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October 1967

Picture of the Month

Author Affiliations

Boston; Rochester, Minn
From the Mayo Clinic, Rochester, Minn 55901.

Am J Dis Child. 1967;114(4):403-404. doi:10.1001/archpedi.1967.02090250101008

Denouement and Discussion 

Myositis Ossificans Progressiva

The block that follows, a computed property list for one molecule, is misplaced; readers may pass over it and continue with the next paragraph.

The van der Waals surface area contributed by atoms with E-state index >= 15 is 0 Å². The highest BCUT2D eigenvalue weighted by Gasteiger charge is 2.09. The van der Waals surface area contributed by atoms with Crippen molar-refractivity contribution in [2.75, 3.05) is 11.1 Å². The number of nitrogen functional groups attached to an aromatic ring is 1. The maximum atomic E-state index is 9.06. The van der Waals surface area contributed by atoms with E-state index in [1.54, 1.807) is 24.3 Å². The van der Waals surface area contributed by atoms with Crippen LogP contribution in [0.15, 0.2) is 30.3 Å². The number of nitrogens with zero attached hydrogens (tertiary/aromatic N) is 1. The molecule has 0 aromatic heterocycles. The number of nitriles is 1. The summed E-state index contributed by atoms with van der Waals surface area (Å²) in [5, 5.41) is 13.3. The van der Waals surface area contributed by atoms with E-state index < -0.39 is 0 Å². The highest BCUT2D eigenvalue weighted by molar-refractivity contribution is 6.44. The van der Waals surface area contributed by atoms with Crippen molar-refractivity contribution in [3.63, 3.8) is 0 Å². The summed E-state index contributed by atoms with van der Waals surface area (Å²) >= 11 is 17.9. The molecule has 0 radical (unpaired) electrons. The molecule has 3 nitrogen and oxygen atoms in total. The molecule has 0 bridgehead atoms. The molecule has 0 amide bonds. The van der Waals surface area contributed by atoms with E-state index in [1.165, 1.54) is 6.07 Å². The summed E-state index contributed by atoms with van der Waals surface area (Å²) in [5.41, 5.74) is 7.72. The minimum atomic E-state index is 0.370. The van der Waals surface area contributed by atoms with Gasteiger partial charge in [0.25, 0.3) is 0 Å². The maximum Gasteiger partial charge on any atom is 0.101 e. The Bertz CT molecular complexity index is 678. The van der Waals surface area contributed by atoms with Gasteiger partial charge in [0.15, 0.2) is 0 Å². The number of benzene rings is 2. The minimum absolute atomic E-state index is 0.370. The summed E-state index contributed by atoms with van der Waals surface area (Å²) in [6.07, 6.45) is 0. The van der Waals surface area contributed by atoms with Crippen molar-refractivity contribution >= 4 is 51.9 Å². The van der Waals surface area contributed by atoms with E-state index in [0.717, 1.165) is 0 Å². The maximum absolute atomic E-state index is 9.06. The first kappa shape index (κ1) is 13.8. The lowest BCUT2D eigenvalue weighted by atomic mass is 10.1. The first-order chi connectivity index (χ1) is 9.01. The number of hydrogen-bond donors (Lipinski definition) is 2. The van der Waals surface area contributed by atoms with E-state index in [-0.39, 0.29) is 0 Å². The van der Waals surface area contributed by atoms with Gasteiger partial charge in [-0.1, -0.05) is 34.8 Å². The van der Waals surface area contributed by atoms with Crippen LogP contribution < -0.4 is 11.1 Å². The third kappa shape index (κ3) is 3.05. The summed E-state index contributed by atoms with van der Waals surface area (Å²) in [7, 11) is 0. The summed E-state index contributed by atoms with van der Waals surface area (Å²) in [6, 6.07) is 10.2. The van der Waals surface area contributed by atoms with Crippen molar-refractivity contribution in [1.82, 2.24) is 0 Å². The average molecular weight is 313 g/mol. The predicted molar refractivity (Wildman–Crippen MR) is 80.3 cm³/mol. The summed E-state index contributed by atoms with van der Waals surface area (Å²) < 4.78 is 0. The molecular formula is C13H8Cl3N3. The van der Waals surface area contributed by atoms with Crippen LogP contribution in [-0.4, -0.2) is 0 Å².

Manifestations  Myositis ossificans progressiva is a disorder of connective tissue characterized by progressive ossification of striated muscle. The onset usually occurs before the age of 10 years and often before the age of 2. First noted is local swelling, heat, and pain which are usually situated in the paravertebral area, shoulders, and arms. A low grade fever may occur at the same time. The swelling slowly disappears, leaving in many cases a small, firm region of muscle which calcifies and eventually becomes bone. Subsequently, additional swellings develop, each increasing the area of bony deposits.The bony tumors are at first small and confined to muscles. Later, they coalesce and attach to the bones of the skeleton so as to cause a limitation of movement of the involved area. The neck and scapulae are the first to be immobilized, the spine then becomes rigid, and

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